Phenomenal Philharmonia concert conducted by Ryan Bancroft (absolutely a star in the making)

United KingdomUnited Kingdom Sibelius, Beethoven, Nielsen: Sir Stephen Hough (piano), Philharmonia Orchestra / Ryan Bancroft (conductor). Royal Festival Hall, London, 4.5.2023. (CC)

Ryan Bancroft © Chris Christodoulou

SibeliusLemminkäinen Legends, Op.22: No.2, The Swan of Tuonela (1895)
Beethoven – Piano Concerto No.3 in C minor, Op.37 (1800)
Nielsen – Symphony No.4, ‘Inextinguishable’ (1916)

Ryan Bancroft and the Philharmonia first collaborated on a streamed performance from the Queen Elizabeth Hall during lockdown. The American conductor has been reviewed many times in Seen and Heard International thanks to his association with the BBC National Orchestra of Wales (BBC NOW) as he has been their Principal Conductor since September 2021 (he is also Artist in Association of Finland’s Tapiola Sinfonietta, and in 2021 was announced as Chief Conductor Designate of the Royal Stockholm Philharmonic Orchestra, a position he takes up in September 2023. Bancroft won the Malko Competition for Young Conductors in Copenhagen in April 2018, so a bias towards Scandinavia is perhaps inevitable – both in the musicians he conducts, and in the actual music he programmes.

Or so it would seem, with music by a Swede and a Dane sandwiching the concerto. How nice it was to have a ‘meat and two veg’ concert: Overture-Concerto-Symphony. Just like the good old days. The Sibelius was the perfect opener, atmospheric, and perfectly paced, emerging from silence beautifully in a sort of Nordic Lohengrin moment; out of shimmering strings, the cor anglais emerged, lonely, beautiful. Henry Clay was the emotive cor anglais soloist, with Tim Hugh’s solo cello contributions equally special. Bancroft gave the music the perfect amount of space; the Philharmonia string sound was luminous, but the most notable aspect of this performance was the forensic clarity we heard. Quiet brass tolled ominously under Sibelius’s long string melody; small wonder the audience was reduced to rapt silence. Bancroft conducts minus baton, his beat incredibly expressive.

Beethoven’s Third Piano Concerto with Sir Stephen Hough was another example of familiar repertoire heard afresh, this time with a first movement that was fast (a clear two in a bar), but with space given to the second subject (in the orchestral exposition, a molten clarinet solo from Mark van de Wiel). In keeping with the first subject/second subject axis (van de Wiel excelled in the finale, also), Hough’s reading was all about contrasts between the dynamic and the lyrical; his first movement cadenza (the Beethoven) was considered, no mere display vehicle and emerging all the stronger for it.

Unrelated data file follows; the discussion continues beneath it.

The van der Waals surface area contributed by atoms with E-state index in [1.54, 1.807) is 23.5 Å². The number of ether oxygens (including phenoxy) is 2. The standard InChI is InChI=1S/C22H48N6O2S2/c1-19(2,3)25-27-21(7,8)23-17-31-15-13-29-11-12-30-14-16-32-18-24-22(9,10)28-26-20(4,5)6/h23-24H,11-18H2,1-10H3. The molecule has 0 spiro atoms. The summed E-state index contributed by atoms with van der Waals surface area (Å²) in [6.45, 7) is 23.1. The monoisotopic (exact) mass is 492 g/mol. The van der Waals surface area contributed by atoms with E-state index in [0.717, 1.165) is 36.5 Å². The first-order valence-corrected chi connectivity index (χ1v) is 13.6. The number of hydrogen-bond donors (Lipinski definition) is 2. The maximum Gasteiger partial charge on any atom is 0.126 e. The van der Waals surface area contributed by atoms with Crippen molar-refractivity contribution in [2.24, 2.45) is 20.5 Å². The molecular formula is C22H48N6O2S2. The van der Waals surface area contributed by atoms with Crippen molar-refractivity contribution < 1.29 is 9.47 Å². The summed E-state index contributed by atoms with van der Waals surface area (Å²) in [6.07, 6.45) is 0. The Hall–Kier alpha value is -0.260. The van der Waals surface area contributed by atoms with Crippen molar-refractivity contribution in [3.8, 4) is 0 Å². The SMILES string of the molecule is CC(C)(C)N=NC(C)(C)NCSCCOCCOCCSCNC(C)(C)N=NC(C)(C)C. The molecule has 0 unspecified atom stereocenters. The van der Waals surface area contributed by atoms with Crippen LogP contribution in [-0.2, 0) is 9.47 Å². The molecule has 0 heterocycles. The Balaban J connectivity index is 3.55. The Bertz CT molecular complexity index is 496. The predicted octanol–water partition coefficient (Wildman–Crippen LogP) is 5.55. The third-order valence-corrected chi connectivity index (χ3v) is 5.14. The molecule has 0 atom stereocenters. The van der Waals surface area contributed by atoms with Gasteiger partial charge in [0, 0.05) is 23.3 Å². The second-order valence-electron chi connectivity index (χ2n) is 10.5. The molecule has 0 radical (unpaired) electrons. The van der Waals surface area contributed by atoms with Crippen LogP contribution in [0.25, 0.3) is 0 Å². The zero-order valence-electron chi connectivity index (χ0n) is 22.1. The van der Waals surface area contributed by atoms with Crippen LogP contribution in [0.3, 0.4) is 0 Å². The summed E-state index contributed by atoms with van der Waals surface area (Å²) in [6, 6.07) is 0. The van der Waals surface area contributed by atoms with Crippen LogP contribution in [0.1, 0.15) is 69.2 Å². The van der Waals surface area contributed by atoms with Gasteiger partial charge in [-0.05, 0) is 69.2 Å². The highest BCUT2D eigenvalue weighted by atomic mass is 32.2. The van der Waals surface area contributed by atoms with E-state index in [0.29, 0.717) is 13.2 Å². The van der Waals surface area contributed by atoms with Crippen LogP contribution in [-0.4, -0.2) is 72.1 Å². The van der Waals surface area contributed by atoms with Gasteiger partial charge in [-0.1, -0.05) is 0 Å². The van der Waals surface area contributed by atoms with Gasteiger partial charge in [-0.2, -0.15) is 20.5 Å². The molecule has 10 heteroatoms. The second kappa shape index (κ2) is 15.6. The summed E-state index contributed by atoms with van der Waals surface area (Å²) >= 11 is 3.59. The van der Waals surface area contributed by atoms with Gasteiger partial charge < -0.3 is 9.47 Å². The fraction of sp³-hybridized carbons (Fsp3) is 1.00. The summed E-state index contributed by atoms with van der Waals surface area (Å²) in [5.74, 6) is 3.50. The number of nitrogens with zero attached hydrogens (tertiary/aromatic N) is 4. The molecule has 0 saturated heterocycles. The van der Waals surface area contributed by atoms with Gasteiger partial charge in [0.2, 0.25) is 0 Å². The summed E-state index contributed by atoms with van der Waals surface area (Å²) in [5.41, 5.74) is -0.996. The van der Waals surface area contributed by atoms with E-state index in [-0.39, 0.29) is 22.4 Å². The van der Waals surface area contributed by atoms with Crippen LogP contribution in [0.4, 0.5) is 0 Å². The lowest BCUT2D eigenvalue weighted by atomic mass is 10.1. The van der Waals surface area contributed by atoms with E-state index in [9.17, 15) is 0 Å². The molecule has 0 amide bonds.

The central Largo began daringly freely, an interior statement whose heart seemed to lie in the woodwind soloist underpinned by piano arpeggios. Hough just controlled the solo diminuendo descent into nothingness; and how perfectly the final arpeggiation sounded (with Hough a participant in the movement’s very final chord). There was a near-Bachian exactitude to Hough’s articulation in the theme of the finale, with fine sf accents and crisp arpeggios in dialogue with trumpets and (hard-sticked) drums. The encore took us from a swan to a bird: Robert Schumann’s ‘Vogel als Prophet’ (the seventh piece of Waldszenen, Op.82) whispered, with a perfectly weighted central section. Beautiful.

Finally, Nielsen’s Fourth Symphony, the so-called ‘Inextinguishable’, opening in a blaze of flickering lights, tempo shifts beautifully done, rhythmically grounded and strong. Bancroft revealed Nielsen’s scoring as miraculously inventive: jerky first violins against pizzicato seconds and pulsating violas all underscored by timpani as a particularly noteworthy moment. The music calmed itself perfectly to elide the first movement into the second, with its blissfully pastoral woodwind, coloured by a touch of acid in the harmonies (in a reprinted interview in the programme booklet, Bancroft refers to this opening as ‘quite moving in its simplicity’ and that he also finds it ‘cute as heck’). Again, it was the scoring that stood out – the solo double bass of Alexander Jones against woodwind. This was perfectly bucolic in nature, everything perfectly rehearsed and realised.

The slow movement (Poco adagio quasi andante) was a unique admixture of horror (a violin shriek at one point) and rigorous linear counterpoint. Nielsen’s Fourth Symphony is probably most well-known for the two antiphonal timpani in the finale, and the way they respond to each other in an almost outrageous fashion – superbly delivered here by Antoine Siguré and Marney O’Sullivan.

A phenomenal concert, one that far exceeded already high expectations. Ryan Bancroft is absolutely a star in the making.

Colin Clarke

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